I'm not an Israeli, but as a Jew in the American heartland I sympathize with Professor Strenger. The Israeli right is an abject failure; a boorish salad of slogans divorced of pragmatic policy solutions. At least Kahane was honest. I do not believe in ethnically cleansing Arabs, just as I don't believe in ethnically cleansing Jews, but one must appreciate Kahane's commitment to dealing with reality. "Jordan is Palestine", on the other hand, is not a policy. Outlasting a moderately hostile American President by conceding just enough concessions to stave off a complete diplomatic collapse is not a success. Crying "anti-semitism", shaming foreign dignitaries, threatening regimes, endless bungling and embarrassments... these are not signs of competence in international relations. The only right of substance - the only people living and fighting for their ideals, day in and day out - are the settlers.

Yet, the intellectual morass of the right does not excuse, in the least, the irresponsible, vindictive nihilism of the left. Writes Professor Strenger:
First-time visitors from abroad are often surprised: based on what they see in the news they expect a backward, theocratic police state, and instead they find a vibrant, liberal country. They meet outgoing, curious, ambitious people who are open to the world. They see an economy based on entrepreneurship and a cultural scene that is dominated by liberal voices.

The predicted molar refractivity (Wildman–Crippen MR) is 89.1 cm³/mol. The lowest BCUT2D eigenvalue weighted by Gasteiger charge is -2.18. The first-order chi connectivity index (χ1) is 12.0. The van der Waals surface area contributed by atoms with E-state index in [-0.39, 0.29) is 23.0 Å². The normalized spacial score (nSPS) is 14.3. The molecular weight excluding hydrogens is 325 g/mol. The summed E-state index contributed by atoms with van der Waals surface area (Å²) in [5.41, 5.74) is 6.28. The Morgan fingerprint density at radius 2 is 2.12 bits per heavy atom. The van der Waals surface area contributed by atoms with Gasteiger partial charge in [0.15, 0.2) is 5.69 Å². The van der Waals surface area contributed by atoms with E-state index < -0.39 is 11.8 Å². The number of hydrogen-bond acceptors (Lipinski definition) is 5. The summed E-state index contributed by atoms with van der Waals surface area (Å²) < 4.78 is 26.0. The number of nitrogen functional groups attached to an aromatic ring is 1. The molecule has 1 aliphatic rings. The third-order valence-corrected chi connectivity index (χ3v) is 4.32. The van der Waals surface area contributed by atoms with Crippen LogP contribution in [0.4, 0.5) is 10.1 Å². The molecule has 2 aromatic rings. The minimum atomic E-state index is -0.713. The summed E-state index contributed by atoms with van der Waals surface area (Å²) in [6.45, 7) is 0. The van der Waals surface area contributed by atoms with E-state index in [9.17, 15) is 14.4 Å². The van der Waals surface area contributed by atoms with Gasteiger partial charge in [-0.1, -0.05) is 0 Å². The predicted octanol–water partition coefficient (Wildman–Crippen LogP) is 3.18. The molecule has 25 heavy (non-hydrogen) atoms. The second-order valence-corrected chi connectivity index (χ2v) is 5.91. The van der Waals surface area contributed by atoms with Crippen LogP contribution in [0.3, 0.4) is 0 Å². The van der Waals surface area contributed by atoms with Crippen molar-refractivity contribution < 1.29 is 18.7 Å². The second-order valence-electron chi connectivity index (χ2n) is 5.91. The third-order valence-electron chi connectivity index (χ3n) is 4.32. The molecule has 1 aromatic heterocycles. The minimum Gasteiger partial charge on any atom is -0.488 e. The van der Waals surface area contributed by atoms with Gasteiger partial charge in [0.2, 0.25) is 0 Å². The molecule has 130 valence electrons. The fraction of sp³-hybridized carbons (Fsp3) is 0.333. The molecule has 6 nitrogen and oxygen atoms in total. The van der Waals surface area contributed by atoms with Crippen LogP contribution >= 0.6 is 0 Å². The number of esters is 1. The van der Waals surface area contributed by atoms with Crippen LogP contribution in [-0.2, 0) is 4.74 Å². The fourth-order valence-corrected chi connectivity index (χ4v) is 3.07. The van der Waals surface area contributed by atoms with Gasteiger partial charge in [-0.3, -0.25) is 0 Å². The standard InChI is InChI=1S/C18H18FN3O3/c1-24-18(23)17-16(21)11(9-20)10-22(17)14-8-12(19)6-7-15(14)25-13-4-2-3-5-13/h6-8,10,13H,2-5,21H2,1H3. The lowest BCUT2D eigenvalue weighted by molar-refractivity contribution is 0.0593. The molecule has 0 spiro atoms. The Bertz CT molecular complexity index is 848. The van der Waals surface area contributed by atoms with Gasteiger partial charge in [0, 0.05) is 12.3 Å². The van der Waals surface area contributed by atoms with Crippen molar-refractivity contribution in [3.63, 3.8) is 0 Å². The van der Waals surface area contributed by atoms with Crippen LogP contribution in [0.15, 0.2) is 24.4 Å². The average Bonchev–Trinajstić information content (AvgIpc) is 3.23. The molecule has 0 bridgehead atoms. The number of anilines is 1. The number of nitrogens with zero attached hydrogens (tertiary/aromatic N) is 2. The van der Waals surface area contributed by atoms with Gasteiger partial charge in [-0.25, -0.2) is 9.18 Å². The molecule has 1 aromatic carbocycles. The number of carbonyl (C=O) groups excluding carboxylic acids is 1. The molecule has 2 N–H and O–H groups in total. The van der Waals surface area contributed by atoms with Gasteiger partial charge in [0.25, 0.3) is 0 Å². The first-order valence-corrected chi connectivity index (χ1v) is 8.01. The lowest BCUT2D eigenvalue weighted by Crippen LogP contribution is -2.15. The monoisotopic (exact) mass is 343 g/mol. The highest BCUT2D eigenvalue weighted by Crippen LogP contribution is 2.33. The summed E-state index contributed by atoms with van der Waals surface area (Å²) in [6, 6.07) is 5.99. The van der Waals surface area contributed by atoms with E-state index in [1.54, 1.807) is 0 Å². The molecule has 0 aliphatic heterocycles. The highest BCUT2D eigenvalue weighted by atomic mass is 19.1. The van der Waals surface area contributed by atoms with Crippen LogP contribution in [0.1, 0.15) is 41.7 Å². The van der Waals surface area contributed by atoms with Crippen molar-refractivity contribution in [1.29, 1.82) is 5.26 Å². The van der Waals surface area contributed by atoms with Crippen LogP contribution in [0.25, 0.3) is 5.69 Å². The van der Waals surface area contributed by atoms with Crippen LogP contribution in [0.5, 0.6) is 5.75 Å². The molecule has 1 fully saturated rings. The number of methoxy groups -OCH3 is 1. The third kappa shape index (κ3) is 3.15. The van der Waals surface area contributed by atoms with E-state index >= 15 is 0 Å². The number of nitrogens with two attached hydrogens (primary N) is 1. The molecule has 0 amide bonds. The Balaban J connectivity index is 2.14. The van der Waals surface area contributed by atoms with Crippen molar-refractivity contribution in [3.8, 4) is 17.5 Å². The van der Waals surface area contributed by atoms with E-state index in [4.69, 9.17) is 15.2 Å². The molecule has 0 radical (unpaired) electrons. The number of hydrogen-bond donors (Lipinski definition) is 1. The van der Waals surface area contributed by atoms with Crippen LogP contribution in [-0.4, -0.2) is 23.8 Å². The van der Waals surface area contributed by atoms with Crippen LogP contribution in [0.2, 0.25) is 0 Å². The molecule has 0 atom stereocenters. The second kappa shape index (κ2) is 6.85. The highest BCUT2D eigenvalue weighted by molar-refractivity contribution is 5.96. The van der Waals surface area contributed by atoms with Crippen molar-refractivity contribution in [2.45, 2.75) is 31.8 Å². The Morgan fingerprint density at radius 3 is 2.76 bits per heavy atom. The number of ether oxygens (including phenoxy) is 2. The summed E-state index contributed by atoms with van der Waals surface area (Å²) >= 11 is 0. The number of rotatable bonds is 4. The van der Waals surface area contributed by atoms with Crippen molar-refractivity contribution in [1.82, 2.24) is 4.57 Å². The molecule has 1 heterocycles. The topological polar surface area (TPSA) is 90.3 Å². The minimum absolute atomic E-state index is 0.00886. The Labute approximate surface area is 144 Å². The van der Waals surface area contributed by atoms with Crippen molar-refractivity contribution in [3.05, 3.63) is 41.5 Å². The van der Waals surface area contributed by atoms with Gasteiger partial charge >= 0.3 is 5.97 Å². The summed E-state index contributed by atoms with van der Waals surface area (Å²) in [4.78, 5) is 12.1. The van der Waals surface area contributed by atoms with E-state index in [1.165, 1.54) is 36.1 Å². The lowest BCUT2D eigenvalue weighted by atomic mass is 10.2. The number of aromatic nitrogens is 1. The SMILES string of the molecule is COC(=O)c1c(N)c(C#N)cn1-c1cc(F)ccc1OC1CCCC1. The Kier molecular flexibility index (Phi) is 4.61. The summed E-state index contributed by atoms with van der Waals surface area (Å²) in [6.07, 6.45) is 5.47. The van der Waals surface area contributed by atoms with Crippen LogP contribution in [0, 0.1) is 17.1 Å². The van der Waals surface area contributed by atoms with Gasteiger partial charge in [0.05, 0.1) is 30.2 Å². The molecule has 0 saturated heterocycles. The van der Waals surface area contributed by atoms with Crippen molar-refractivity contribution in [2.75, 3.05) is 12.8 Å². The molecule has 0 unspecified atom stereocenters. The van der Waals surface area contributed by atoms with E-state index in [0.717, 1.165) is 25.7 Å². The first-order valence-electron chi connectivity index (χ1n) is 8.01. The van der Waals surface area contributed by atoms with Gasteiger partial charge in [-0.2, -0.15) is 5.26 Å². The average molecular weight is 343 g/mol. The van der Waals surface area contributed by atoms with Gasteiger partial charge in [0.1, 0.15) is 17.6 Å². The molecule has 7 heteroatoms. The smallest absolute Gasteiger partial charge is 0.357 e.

What accounts for such huge disparities between perceptions of Israeli society in the global media and the reality? Will no one from the left take even a modicum of responsibility for incessantly feeding the beast of international ire? Must one point out which political class dominates the foreign-funded "human rights organizations" that have created a sport, nay, a competitive marketplace of shocking the world with hyperbole-laced allegations of Israeli crimes? Is it the Israeli right that incompetently managed one war and so bungled the diplomacy and public relations for the second as to provide half a decade of lingering distaste with Israeli policy even among the nation's staunchest allies?

If the right has a functional ideology with a dysfunctional platform, then the left offers an empirically, experimentally, definitively, without any doubt whatsoever failed ideology, attached to an anonymous extortion note, using letters clipped out of newspapers: "JoIn uS Or eLse..." Intimidation rooted in narcissism. No thanks.

Update: A Haaretz reader, Hitbager ba`eish, from Kfar Sava, responds:
I supported 2 states for 2 peoples, I celebrated Oslo, I voted Labour more often than not. Then the Intifada came, came to my home town, came to my neighborhood, and came deadly. It was the most painful wakeup call I have ever had to deal with. All of the ideas that I had taken for granted were crushed, or rather, blown up; body parts everywhere. Most of us have grown up and accepted this bitter reality. The Arabs don`t want 2 states for 2 people. They want us dead and gone. This is what happened to the left; the ex-left.

1 comment:

  1. Victor
    off topic - here is Christopher Hitchens (I read him with a long spoon) on the Moazzem Begg story - it made something clear to me I wasn't aware of: according to Hitchens Amnesty started with a clearly defined agenda/goal/purpose. And then it branched out to everything it considered an injustice - from my experience with stuff like that I'd assume that they never got together to adjust their guide lines and make them strict again - possibly they can't - it would make them lose too many members, create an uproar, destroy the work of decades, would leave the miserables of the earth alone etc. etc. so if the Israelis have to suffer for it they can't help it - the hypocrits